Dotsero crater fire likely human-caused
A fire likely started by humans was contained Sunday within the Dotsero volcanic crater, where it started, fire officials said Monday.
Up to 10 acres burned Sunday afternoon just north of the Interstate 70, said Eric Rebitzke of the joint U.S. Forest Service-Bureau of Land Management Interagency Fire Office. Twenty firefighters from a variety of agencies monitored the fire.
“It was just west of last year’s fire,” Rebitzke said. “It was pretty likely human-caused because there was no lightning and there are no power lines down there.”
He said the cause of the fire remains under investigation.
The fire started at the bottom of the steep crater and burned sagebrush. Rebitzke said it wasn’t able to escape the crater, which is rimmed by a bare earthen cliff band.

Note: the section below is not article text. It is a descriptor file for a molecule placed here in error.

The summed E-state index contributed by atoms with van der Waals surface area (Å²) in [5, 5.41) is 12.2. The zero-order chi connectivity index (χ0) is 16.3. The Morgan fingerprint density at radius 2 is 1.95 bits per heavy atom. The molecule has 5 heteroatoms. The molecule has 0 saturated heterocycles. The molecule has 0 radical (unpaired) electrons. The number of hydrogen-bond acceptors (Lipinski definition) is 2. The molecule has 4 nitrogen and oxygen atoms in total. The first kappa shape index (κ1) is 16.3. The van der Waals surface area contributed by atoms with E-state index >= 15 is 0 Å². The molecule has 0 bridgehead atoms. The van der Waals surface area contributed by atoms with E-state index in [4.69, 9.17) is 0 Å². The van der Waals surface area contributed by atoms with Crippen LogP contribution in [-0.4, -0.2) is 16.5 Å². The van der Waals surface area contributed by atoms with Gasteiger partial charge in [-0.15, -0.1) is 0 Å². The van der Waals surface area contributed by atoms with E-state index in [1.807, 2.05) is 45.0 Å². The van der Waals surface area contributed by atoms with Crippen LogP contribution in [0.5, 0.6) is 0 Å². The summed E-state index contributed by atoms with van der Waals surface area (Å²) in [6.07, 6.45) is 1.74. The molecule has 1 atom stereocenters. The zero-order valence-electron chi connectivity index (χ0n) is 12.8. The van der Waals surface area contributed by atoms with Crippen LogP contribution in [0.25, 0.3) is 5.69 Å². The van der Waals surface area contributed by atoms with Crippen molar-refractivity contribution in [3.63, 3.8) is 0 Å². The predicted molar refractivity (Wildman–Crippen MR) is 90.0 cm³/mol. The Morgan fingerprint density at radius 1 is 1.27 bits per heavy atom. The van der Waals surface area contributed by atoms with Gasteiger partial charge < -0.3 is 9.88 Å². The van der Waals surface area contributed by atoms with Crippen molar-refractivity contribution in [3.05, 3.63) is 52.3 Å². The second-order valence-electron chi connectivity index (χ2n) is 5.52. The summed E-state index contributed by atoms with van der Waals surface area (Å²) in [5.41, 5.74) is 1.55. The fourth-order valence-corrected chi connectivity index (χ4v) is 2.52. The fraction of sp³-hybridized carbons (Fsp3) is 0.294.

Fire crews monitored the blaze from the top of the crater and didn’t descend into it because the slope was too steep and the footing dodgy.
“The footing is terrible on those steep slopes,” he said. “That lava sand is really slick.”
The fire is contained, meaning crews have fire lines around it. They continued to pour water on hot spots Monday as hot blustery winds and low humidity kept fire danger high throughout the area.
This fire is northwest of the 1,236-acre fire that erupted last July. Nearly 60 firefighters aided by helicopters and airplanes that dropped fire retardant battled that blaze.
The Dotsero Volcano last erupted 4,000 years ago and left behind a small crater immediately north of the Dotsero mobile home park.
Cliff Thompson can be reached via e-mail at firstname.lastname@example.org or by calling 949-0555, ext. 450.